Published: Wednesday, May 22, 2013 at 2:33 p.m.
Last Modified: Wednesday, May 22, 2013 at 2:33 p.m.
Success has never pushed Petaluma High softball coach Kurt Jastrow to leave for greener coaching pastures.
There's never been an itch for Jastrow, a 1970 Trojan graduate, to jump from his hometown or the same childhood home he's lived in for 50-plus years. He loves Petaluma too much to do that.
“I'm a Petaluma guy. I will never coach at another high school,” said Jastrow, whose 2013 team starts the North Coast Section postseason softball tournament today as the No. 1 seed in Division 2. “I feel like it's home. Like it's my place. I grew up in my town since I was 8 years old.”
Fourteen seasons, four Division II North Coast Section titles, two second-place section final appearances and job offers from local community colleges have never swayed him away from the southern Sonoma County town.
“I don't change much,” Jastrow said. “I don't move around or do too much. I just love Petaluma — great people and a great town.”
Some may call him old-fashioned, but this former baseball prospect turned-softball player/coach shares a loyalty to the underhand game and his hometown that is unique. He started sporting Petaluma purple while Lyndon B. Johnson was in office.
Jastrow was a three-sport athlete for the Trojans from 1967-70. He played second base for the Petaluma Leghorns American Legion baseball team after graduation. While preparing for a tryout with the Cincinnati Reds in a summer camp, Jastrow tore his ACL.
“My career was over in baseball,” he said. “My dreams were shot.”
A year after the injury, Jastrow returned to the diamond — the fast-pitch softball diamond to be exact — and played a step below the “open” or top level of competition. The knee, unfortunately, only allowed him to play three to four more years.
“I just didn't have the speed anymore because of the injury,” he said. “But that didn't stop me from watching when I could.”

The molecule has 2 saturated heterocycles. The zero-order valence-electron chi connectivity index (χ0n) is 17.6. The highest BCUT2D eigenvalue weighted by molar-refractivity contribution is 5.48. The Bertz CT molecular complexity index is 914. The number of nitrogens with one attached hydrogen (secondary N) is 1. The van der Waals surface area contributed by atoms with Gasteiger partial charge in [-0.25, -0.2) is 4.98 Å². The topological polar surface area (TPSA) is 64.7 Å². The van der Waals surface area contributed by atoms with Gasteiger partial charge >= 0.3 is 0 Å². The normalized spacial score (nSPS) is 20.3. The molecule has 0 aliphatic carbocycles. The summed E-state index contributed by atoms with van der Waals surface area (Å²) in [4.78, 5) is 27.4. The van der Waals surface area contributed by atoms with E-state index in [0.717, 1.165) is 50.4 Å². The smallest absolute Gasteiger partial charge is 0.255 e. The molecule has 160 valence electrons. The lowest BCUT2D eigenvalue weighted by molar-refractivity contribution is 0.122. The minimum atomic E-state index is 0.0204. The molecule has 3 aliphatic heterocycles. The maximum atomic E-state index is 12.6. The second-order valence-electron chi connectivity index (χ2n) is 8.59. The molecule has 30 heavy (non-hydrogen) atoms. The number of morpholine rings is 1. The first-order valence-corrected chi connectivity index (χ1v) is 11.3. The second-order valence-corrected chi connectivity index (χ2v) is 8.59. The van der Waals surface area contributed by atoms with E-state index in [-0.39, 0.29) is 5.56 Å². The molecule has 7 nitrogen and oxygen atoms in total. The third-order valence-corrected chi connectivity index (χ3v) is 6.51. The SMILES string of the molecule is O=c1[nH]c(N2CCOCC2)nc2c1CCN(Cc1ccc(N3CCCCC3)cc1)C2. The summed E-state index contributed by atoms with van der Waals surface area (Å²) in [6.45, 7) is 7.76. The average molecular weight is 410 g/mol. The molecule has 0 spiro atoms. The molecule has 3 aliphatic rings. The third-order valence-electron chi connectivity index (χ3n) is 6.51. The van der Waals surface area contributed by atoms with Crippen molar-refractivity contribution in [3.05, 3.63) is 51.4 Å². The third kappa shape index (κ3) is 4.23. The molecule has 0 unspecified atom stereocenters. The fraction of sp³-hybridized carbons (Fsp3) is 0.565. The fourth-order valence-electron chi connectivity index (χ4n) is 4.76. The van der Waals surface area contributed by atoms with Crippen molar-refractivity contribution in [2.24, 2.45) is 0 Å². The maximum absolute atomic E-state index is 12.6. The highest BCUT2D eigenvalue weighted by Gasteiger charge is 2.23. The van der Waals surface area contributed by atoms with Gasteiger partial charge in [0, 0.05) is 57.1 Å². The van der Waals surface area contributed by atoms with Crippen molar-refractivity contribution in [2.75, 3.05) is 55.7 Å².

Jastrow soaked up every inch of the game when he played though, and always kept an eager eye when he didn't. Then in 1998, Jastrow got a call from then-Trojans softball coach Mike Thomas to be an assistant coach. Thomas had known Jastrow played softball in the past.
“I'd always wanted to coach at the high school,” Jastrow said. “And when the opportunity came up to coach the girls' softball team, I said, 'Why not?' I wanted to build a program.”
Though Jastrow didn't get that chance off the bat, he eventually took over Petaluma softball when Thomas retired after the 2001 season.
It's safe to say Jastrow has a good thing going on in his hometown since he took charge. He's never felt the need to go “searching” for a better talent pool outside of town because he feels like the players he needs to win are within his reach.
“I always felt when I started coaching, I was always told to stay in our area,” he said. “Looking at the kids we were getting, I always believed we could go to the East Bay and make our marks.”
Jastrow's championship teams have often played and taken down teams from the Bay Area, which is known as an area ripe with some the best athletic talent in the state. Credit the success to his hunger to play the best so the Trojans can be the best.
“I like to win, but it's the competition,” he said. “I felt the kids 'over here' are good enough to compete with the kids 'over there.'”
St. Vincent de Paul softball coach Don Jensen — a close friend of Jastrow — said his Petaluma counterpart helped take North Bay softball teams to the next level by being the first to play outside Sonoma County lines.
“He was always about the idea that you get better by playing teams outside the Redwood Empire,” Jensen said. “He had a hard time trying to get those teams to play him. He said, 'You don't have to come to me. I'll come to you.'”
That's what Jensen feels will be Jastrow's lasting legacy.
“He stepped up the game in the North Bay, and that's what I think makes him one of the elite coaches up here,” Jensen said.
Jastrow's athletes have gone on to play for college teams across the country, including NCAA Division I Arizona. He's always felt that girls can play.
“Girls can really play this game,” he said. “That's the way I try to teach them. Play like the men play. Play quick.”
Jastrow strives to teach his athletes “small ball,” or a chess match of sorts on the diamond. The strategy involves trying to score runs without the need of a powerful extra-base hits, often using sacrifices, walks and good base running — like stealing bases — to move runners to the next base. He believes a grind-it-out, one or two-run battle is a true softball game. “I want competition. I want a match-up,” Jastrow said. “I want to see how good we can be. That's been my whole philosophy.”
To add to his Petaluma passion, Jastrow accepted a job as a campus supervisor at Petaluma High in 2005. He retired from a 30-year career at Lucky's grocery stores in Sonoma County the same year. “I said, 'I went to school there, why not work there?'”
The banners he's earned since that time show the side gig hasn't distracted Jastrow from his ultimate goal.
"Until I retire, I'm going to find the best teams we can and see what we can do," he said.
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